Nicholas González is the son of Mexican immigrants and a 3L at Stanford. He is passionate about paving paths of opportunity for others and serving his community. After graduating from Berkeley, Nicholas served as an interpreter for asylum seekers, volunteered on political campaigns, and chaired the SF LGBT Center’s board of directors. In law school, he has worked on policy issues to make California courts more accessible to immigrants and is currently a member of Stanford’s Supreme Court Litigation Clinic, where he represents a Latino client in a case for which the U.S. Supreme Court will hear oral argument in December.

Angelica Hernandez

University of California, Irvine, School of Law

 Angelica Hernandez grew up in Baldwin Park, an underserved Latino community east of Los Angeles. Angelica’s commitment to becoming a lawyer began at age nine when she became involved in community organizing. Before law school, she obtained her Master of Public Administration and worked as a Legislative Aide and Policy Deputy in the California Senate. At UCI Law, she was elected 1L Trailblazer and received numerous scholarships. She clerked for the California Attorney General and was a summer associate at Browne George Ross LLP. After law school, she will continue her legislative and legal advocacy through the legislature.

Felipe Hernandez

Harvard Law School

Felipe Hernandez is a first-generation son of Mexican immigrants from Los Angeles, and a 3L at Harvard where he serves as a student attorney for the Harvard Legal Aid Bureau and Harvard Defenders. Felipe’s legal work and scholarship focuses on movement lawyering at the intersection of criminal law and immigration, also known as  crimmigration, criminal defense, prison/police abolition, family, and housing law. He is a member and contributor at the Harvard BlackLetter Law Journal, Civil-Rights Civil Liberties Review, and Latinx Law Review. Felipe has worked at MALDEF, CRLA, and the California State Senate. After law school, Felipe will clerk for Judge Raymond Jackson in the Eastern District Court of Virginia, practice public defense, and, eventually, enter legal academia.



Jessica Herrera

UC Hastings College of Law

Jessica Lisseth Herrera is a first-generation college graduate and proud daughter of a Salvadoran single mother. She earned her bachelor’s degree from the University of Texas at Austin. Prior to attending law school, she worked as the lead legislative aide for the Vice-Chair of the Texas Senate Higher Education Committee. During her tenure at the UC Hastings College of the Law, she was honored with earning the 1L best brief award, served as a Judicial Extern for the Hon. Rebecca Hardie in Superior Court in Contra Costa County, interned at Department of Education Office of Civil Rights in D.C., worked as a TA for 1L Criminal Law, served on the boards of La Raza Student Association and the Hastings Women’s Law Journal, and is currently working as a Research Assistant for the Hastings College of Law Academic Dean. Upon graduation, she hopes to continue her advocacy work in public service, focusing on advancing women’s rights and equal access to education for minority populations.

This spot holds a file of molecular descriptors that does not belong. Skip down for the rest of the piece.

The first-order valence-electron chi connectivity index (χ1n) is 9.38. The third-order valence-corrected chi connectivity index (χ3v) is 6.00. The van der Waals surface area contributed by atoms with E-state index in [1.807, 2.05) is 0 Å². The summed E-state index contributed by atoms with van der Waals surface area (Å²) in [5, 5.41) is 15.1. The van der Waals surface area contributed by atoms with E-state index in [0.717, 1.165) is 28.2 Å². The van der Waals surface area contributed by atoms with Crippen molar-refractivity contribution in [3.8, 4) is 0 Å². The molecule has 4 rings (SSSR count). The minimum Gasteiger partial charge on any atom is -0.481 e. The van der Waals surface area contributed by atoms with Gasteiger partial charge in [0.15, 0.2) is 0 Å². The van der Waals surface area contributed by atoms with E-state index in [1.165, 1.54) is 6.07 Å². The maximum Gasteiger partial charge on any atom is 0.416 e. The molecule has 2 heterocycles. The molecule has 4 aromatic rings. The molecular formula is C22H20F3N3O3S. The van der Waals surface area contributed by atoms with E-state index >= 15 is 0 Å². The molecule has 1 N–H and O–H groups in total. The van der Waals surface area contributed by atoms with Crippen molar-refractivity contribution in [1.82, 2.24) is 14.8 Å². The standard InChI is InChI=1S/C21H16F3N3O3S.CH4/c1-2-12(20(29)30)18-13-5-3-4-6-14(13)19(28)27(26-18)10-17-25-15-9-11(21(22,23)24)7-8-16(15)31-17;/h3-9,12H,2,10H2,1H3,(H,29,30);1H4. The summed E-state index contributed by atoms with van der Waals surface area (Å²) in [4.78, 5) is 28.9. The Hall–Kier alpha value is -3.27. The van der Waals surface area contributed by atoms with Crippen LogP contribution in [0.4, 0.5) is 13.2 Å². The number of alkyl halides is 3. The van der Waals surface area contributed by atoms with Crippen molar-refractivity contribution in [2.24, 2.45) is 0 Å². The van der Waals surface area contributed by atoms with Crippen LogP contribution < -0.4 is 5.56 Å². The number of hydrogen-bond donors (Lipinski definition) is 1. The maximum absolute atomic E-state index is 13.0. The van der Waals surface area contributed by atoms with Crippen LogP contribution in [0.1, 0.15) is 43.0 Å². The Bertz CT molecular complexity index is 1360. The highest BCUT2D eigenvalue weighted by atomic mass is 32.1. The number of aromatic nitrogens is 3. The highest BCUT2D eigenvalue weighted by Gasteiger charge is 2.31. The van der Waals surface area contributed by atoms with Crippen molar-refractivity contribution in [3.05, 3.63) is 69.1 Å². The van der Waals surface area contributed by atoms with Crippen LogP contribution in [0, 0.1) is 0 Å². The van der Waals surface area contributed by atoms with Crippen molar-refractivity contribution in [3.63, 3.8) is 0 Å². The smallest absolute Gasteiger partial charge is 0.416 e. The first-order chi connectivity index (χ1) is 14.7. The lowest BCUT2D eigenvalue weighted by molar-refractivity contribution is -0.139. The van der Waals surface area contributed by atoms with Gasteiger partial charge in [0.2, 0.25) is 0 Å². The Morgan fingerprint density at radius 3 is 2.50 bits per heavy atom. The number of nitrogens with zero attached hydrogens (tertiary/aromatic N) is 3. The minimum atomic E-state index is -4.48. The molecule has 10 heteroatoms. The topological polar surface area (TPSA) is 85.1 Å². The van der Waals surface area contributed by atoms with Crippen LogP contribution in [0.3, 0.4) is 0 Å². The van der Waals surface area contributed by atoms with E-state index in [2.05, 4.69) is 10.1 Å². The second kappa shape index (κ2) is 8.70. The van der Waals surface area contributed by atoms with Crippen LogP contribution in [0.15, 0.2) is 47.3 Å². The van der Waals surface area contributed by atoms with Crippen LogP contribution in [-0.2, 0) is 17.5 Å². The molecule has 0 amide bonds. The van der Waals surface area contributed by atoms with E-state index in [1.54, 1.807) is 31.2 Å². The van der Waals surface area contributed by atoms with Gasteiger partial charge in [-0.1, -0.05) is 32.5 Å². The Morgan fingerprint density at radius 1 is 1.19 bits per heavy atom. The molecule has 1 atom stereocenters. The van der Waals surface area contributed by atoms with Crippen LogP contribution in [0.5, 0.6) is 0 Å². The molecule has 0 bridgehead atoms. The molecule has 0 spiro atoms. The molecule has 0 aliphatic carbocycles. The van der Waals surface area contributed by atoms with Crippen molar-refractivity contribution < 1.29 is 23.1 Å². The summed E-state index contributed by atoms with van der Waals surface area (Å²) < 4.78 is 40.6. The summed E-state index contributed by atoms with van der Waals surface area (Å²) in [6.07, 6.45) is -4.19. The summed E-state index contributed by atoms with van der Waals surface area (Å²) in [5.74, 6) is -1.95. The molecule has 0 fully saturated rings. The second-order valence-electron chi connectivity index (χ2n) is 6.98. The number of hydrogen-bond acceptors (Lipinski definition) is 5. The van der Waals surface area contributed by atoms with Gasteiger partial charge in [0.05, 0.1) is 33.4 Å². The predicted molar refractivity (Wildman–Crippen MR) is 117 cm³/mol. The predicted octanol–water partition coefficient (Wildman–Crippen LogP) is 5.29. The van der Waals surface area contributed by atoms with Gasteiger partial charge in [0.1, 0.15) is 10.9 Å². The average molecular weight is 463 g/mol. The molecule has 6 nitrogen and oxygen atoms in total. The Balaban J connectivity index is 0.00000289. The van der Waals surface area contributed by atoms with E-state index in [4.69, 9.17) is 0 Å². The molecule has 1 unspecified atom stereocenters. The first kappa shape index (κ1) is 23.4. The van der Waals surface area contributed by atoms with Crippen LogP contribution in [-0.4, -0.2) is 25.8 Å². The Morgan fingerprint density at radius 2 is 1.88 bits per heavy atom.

Elisa Huapilla

Ave Maria School of Law

Elisa Huapilla is a proud “lawtina” and daughter of Mexican migrant farmworkers. Her experience with working in predominately low-income, minority communities inspired her to pursue her Juris Doctor degree. Elisa is confident that becoming an attorney will allow her to provide legal services to immigrants in Immokalee, Florida. She completed over 150 pro bono hours with Legal Aid Service of Collier County’s Immigration Unit. Elisa is also focused on maintaining satisfactory academic standing and has been placed on the Dean’s List during Fall 2018 and Spring 2019. Upon graduation, she is committed to serving and advocating for the community she grew up in.



Erik Jimenez Rodriguez